While newspapers of the eighteenth century accurately reported facts, they also trafficked in a broad spectrum of opinion. For this vein of writing, rather than imitating the list-like structure and stylistic restraint of the manuscript newsletters, newspapers drew upon more literary models of satire and essay to develop the lively opinion conveyed by compelling authorial personae. This enhanced the credibility of the moral and political writing that has been part of the newspaper since the early eighteenth century. From the moral essays of Mr. Spectator (wise, knowledgeable and witty) to the political engagement of Cato’s Letters (fierce in his defense of liberty and public virtue) to John Dickinson’s Letters from a Farmer in Pennsylvania (with its calm, urbane and gentlemanly scholarship), readers were invited into an informal conversation, where the trustworthiness of ideas was enhanced by the charismatic persona who ‘spoke’ them. During the agitation that led to the American Revolution,
Trust 3: Openness and Inclusiveness
The surest way to convince readers of a paper’s disinterestedness was to be inclusive. At least three colonial American newspapers used the same words on their masthead: “Open to all PARTIES – not under the influence of ANY”.23 A paper run on an ‘open’ system asserted a brave independence from ‘influence’, contempt for the narrowness of faction, and an assumption that discovering truth was a collaborative enterprise. As Crabbe’s poem suggests, newspapers were open and public in the same way that stage coaches and public houses were. This placed a practical limit upon the printer’s control of the truthfulness of the words he prints. He, like the innkeeper, must stay open to many speakers of diverse opinion. In an ‘Apology for Printers’, Benjamin Franklin describes the openness of the operational protocols that he observed in his print shop and now invited newspaper readers to accept. First, it was “unfair for the reader to expect to be pleased by all that is printed”. Printers were trained that when men differ, “both sides ought equally to have the advantage of being heard by the public” because, in an echo of Milton’s Areopagitica, “when truth and error have fair play, the former is always an overmatch of the latter”. Secondly, because of the detachment from partisanship their profession required, printers of opinion “naturally acquire[d] a vast unconcernedness as to the right or wrong opinions contained in what they print”. Cultivating phlegmatic neutrality, they printed “things full of spleen and animosity, with the utmost calmness and indifference”. Finally, if they were to print only what they themselves believed and approved, “an end would thereby be put to free writing”; and alternatively, if they “determined not to print any thing …[but what] would offend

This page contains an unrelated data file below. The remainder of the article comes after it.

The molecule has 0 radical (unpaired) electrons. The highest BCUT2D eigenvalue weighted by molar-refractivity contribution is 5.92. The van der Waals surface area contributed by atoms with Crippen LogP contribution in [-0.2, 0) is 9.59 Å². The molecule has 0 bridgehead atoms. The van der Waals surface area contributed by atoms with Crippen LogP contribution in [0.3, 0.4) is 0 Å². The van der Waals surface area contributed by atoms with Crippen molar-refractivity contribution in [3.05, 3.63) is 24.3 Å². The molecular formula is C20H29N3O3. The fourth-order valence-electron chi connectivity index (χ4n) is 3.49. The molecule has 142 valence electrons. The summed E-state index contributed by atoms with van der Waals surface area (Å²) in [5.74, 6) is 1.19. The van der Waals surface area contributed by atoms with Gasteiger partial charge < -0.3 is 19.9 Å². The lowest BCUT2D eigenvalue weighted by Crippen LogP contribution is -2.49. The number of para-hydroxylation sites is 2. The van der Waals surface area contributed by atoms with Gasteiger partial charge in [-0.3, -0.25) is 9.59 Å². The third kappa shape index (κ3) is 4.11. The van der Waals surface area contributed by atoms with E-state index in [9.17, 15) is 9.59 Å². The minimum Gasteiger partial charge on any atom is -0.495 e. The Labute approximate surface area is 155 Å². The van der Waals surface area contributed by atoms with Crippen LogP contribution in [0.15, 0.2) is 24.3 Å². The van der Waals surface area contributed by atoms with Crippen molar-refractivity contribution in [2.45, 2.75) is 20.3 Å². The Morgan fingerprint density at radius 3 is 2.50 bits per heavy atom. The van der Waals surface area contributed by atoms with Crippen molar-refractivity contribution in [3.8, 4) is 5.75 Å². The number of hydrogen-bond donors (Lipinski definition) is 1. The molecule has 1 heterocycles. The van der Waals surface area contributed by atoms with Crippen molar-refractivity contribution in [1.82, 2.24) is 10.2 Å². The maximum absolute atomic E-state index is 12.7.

Weakness become Strength
There are several paradoxes evident from the development of the eighteenth-century newspaper. The first was the success of the commercial papers – with their messy plurality, variety and abundance – over the well-ordered messaging of the court gazettes. In this competition for the faith of readers, court gazettes like the Gazette de France and the London Gazette started with many advantages: access to state information, ample subsidies, capable writers, the authority to publish their nation’s newspaper of record and immunity from censorship. But, because their news expressed a pro-state bias, because their evident aim was to glorify the monarch and secure the loyalty of subjects, and because they censored facts and opinions that failed to support these purposes, the court gazettes earned the scorn of readers.26 By contrast, the very qualities of the eighteenth-century commercial newspaper that seemed to vitiate its credibility broadened its influence. Its mixed and heteroclite principles of (dis)organisation, and its resulting lack of conceptual unity, enabled the
A Case Study: The Boston Gazette Transmits a True Enough Account of the Day after the Boston Massacre